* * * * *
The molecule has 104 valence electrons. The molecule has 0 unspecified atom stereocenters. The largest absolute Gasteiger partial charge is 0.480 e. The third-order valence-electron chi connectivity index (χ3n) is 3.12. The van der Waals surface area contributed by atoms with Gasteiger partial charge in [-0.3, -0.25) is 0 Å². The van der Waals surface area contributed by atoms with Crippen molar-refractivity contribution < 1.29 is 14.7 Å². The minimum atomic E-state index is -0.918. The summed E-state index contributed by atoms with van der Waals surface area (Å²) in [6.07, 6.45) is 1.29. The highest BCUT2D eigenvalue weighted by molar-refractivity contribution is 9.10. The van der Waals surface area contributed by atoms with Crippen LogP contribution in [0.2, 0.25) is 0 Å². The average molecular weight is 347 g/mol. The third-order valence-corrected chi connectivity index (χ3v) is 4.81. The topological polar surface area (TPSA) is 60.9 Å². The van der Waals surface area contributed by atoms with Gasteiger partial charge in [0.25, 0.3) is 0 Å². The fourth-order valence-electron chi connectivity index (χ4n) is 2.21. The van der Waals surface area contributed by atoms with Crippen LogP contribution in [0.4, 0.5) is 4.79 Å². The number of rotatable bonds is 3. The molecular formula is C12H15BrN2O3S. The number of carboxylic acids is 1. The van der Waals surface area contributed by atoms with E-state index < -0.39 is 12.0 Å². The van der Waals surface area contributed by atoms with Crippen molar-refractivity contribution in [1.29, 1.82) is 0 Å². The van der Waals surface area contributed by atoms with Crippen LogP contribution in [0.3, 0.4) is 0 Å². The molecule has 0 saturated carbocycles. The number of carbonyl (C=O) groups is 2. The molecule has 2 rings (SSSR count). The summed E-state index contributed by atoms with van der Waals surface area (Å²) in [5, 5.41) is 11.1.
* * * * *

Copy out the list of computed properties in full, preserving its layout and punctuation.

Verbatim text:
The molecule has 104 valence electrons. The molecule has 0 unspecified atom stereocenters. The largest absolute Gasteiger partial charge is 0.480 e. The third-order valence-electron chi connectivity index (χ3n) is 3.12. The van der Waals surface area contributed by atoms with Gasteiger partial charge in [-0.3, -0.25) is 0 Å². The van der Waals surface area contributed by atoms with Crippen molar-refractivity contribution < 1.29 is 14.7 Å². The minimum atomic E-state index is -0.918. The summed E-state index contributed by atoms with van der Waals surface area (Å²) in [6.07, 6.45) is 1.29. The highest BCUT2D eigenvalue weighted by molar-refractivity contribution is 9.10. The van der Waals surface area contributed by atoms with Crippen LogP contribution in [0.2, 0.25) is 0 Å². The average molecular weight is 347 g/mol. The third-order valence-corrected chi connectivity index (χ3v) is 4.81. The topological polar surface area (TPSA) is 60.9 Å². The van der Waals surface area contributed by atoms with Gasteiger partial charge in [0.25, 0.3) is 0 Å². The fourth-order valence-electron chi connectivity index (χ4n) is 2.21. The van der Waals surface area contributed by atoms with Crippen LogP contribution in [0.4, 0.5) is 4.79 Å². The number of rotatable bonds is 3. The molecular formula is C12H15BrN2O3S. The number of carboxylic acids is 1. The van der Waals surface area contributed by atoms with E-state index < -0.39 is 12.0 Å². The van der Waals surface area contributed by atoms with Crippen molar-refractivity contribution in [1.29, 1.82) is 0 Å². The van der Waals surface area contributed by atoms with Crippen LogP contribution in [0.3, 0.4) is 0 Å². The molecule has 0 saturated carbocycles. The number of carbonyl (C=O) groups is 2. The molecule has 2 rings (SSSR count). The summed E-state index contributed by atoms with van der Waals surface area (Å²) in [5, 5.41) is 11.1.